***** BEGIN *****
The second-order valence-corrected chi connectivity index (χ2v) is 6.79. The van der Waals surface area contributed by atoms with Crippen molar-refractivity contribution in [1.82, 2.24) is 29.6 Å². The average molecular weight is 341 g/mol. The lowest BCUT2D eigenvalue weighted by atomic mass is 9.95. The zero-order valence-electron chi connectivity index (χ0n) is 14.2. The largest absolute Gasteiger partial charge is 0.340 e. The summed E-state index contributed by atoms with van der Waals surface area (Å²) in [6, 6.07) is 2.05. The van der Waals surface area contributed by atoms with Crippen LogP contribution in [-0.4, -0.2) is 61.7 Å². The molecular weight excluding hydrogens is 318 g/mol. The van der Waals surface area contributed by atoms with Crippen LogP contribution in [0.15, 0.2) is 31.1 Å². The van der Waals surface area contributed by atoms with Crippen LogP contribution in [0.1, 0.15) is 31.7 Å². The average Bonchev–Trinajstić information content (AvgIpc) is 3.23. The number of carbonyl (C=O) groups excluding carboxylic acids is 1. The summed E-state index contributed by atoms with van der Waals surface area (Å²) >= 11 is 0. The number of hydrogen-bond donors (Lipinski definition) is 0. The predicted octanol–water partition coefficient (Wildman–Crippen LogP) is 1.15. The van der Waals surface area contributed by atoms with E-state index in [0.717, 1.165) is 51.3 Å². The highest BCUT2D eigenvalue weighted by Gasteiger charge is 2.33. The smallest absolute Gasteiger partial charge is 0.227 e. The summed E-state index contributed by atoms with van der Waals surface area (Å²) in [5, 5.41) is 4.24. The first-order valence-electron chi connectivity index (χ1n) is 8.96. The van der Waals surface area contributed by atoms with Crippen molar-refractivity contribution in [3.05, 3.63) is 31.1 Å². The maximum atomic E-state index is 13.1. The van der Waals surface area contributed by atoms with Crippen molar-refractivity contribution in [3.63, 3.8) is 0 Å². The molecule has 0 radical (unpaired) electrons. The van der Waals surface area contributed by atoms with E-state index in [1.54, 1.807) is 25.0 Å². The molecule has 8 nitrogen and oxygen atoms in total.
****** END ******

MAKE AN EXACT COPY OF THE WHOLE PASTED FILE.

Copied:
The second-order valence-corrected chi connectivity index (χ2v) is 6.79. The van der Waals surface area contributed by atoms with Crippen molar-refractivity contribution in [1.82, 2.24) is 29.6 Å². The average molecular weight is 341 g/mol. The lowest BCUT2D eigenvalue weighted by atomic mass is 9.95. The zero-order valence-electron chi connectivity index (χ0n) is 14.2. The largest absolute Gasteiger partial charge is 0.340 e. The summed E-state index contributed by atoms with van der Waals surface area (Å²) in [6, 6.07) is 2.05. The van der Waals surface area contributed by atoms with Crippen LogP contribution in [-0.4, -0.2) is 61.7 Å². The molecular weight excluding hydrogens is 318 g/mol. The van der Waals surface area contributed by atoms with Crippen LogP contribution in [0.15, 0.2) is 31.1 Å². The van der Waals surface area contributed by atoms with Crippen LogP contribution in [0.1, 0.15) is 31.7 Å². The average Bonchev–Trinajstić information content (AvgIpc) is 3.23. The number of carbonyl (C=O) groups excluding carboxylic acids is 1. The summed E-state index contributed by atoms with van der Waals surface area (Å²) >= 11 is 0. The number of hydrogen-bond donors (Lipinski definition) is 0. The predicted octanol–water partition coefficient (Wildman–Crippen LogP) is 1.15. The van der Waals surface area contributed by atoms with E-state index in [0.717, 1.165) is 51.3 Å². The highest BCUT2D eigenvalue weighted by Gasteiger charge is 2.33. The smallest absolute Gasteiger partial charge is 0.227 e. The summed E-state index contributed by atoms with van der Waals surface area (Å²) in [5, 5.41) is 4.24. The first-order valence-electron chi connectivity index (χ1n) is 8.96. The van der Waals surface area contributed by atoms with Crippen molar-refractivity contribution in [3.05, 3.63) is 31.1 Å². The maximum atomic E-state index is 13.1. The van der Waals surface area contributed by atoms with Crippen molar-refractivity contribution in [3.63, 3.8) is 0 Å². The molecule has 0 radical (unpaired) electrons. The van der Waals surface area contributed by atoms with E-state index in [1.54, 1.807) is 25.0 Å². The molecule has 8 nitrogen and oxygen atoms in total.